Samantha McCullough deals directly with the damage done by the opioid crisis every day. The clinical coordinator at Flint Odyssey House Outpatient Services helps people tackle addiction to prescription pills, street drugs, or both. She sees how addiction hurts their families, and impacts their ability to work and function. And she helps them address the shame and guilt they often feel from using.
"At the individual level, it impacts so many parts of their lives," she said.
The epidemic has devastated communities throughout the country and state. According to State of Michigan numbers, opioid deaths jumped from 99 in 1999 to 1,941 in 2017. Genesee County is one of 24 counties within Michigan that was recently categorized as "high-risk", according to a new study co-authored by Rebecca Haffajee, an assistant professor of health management and policy at the University of Michigan School of Public Health.
McCullough witnesses the epidemic beyond the work she does at Odyssey House.
She hears it on police scanners when emergency crews respond to overdoses. And she sees it in the news or on social media when someone has died from the drugs.
"The crisis is definitely hurting our community," she said. "The time when I'm most aware of the opioid crisis is when I use a public restroom. That is a place where some people in active addictions have a tendency to use, because it's a public space. So if they overdose, it's more likely someone would find them. I carry naloxone on me, just in case, as a dose can help save a life of someone overdosing on opioids."
The damage caused by the epidemic is what spurred University of Michigan-Flint to develop a bachelor's degree level program in Substance Use Treatment and Intervention (SUTI) within the social work department. The online program was launched in 2017.
"Because our area is so battered by the opioid crisis, and there was a need for programs like this to train professionals to work with those in need, we developed the program," said UM-Flint School of Education & Human Services Dean Bob Barnett.
The social work department also offers a Substance Abuse Treatment minor, which is designed to complement fields such as public health, political science, business, and social work.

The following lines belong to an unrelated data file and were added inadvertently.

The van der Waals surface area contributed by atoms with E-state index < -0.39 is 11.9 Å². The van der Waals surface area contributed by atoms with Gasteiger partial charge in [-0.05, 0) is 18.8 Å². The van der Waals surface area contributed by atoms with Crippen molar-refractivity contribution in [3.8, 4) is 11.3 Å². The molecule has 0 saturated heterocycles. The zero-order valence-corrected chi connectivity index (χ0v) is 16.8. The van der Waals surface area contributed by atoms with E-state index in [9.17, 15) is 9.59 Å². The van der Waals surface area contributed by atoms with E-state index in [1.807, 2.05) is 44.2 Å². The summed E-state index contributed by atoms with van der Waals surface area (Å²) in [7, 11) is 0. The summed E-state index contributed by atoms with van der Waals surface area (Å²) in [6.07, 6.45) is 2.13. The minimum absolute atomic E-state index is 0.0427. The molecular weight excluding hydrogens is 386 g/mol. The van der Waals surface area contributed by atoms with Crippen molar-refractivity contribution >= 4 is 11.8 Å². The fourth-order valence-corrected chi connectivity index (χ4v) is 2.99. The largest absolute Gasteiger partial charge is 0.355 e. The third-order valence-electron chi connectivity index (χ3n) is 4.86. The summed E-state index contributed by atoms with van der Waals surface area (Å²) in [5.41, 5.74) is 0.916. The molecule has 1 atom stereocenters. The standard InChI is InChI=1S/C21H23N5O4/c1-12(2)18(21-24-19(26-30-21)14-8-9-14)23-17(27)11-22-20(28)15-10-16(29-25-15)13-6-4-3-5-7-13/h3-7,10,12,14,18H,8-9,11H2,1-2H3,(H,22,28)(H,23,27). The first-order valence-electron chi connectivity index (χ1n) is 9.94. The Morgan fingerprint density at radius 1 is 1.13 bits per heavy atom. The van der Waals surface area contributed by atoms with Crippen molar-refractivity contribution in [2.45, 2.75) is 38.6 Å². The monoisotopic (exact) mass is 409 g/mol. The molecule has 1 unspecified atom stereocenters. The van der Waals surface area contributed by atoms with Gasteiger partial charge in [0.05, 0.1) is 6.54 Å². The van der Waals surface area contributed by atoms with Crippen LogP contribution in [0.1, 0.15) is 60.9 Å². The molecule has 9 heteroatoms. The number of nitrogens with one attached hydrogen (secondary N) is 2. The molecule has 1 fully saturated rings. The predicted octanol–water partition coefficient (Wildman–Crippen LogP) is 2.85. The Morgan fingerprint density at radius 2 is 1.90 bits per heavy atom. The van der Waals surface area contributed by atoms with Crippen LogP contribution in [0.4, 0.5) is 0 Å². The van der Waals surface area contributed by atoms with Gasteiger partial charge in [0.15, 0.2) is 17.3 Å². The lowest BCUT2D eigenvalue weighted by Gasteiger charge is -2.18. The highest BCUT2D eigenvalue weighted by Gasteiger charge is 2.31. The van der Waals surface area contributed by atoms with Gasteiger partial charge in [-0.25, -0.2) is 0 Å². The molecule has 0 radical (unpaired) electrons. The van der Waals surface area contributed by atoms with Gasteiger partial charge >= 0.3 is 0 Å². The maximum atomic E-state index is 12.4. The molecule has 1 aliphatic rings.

Because substance abuse impacts every part of a person's life, social work students often help address the problem through internships with local agencies.
The department currently has 31 students placed in 24 organizations within four counties, said Kasie White, the bachelor of social work field education coordinator.
Internships within agencies specifically tackling addictions will be a key feature for seniors within SUTI, said program coordinator Ryan Ashley. Students learn about how to treat people holistically, and how addiction interweaves with every element of a person's life such as housing, transportation, family, and other relationships. Students learn about individuals' motivations and how to build trust with those in need.
"We treat the person as a whole, not just at the level of addiction," he said.
Carly Chevrette, a UM-Flint student in the substance use and intervention program, is intrigued with eventually working with teenagers to help prevent addiction.
"Prevention is a key component and if we can help youth as they get into their adult years, they will be able to hopefully bypass the potential for addiction," she said.
The ability to get practical experience should benefit everyone, said Chevrette, who also is interested in working with prisoners with addictions.
"Educating more students on the crisis and giving them the tools to go into the community and assist is going to be a great asset to the community," she said.
McCullough, who earned her bachelor's degree in social work from UM-Flint, along with the substance abuse minor, said the new program is "hugely needed" in the area.
"Having more addiction professionals in this area will be really beneficial," she said.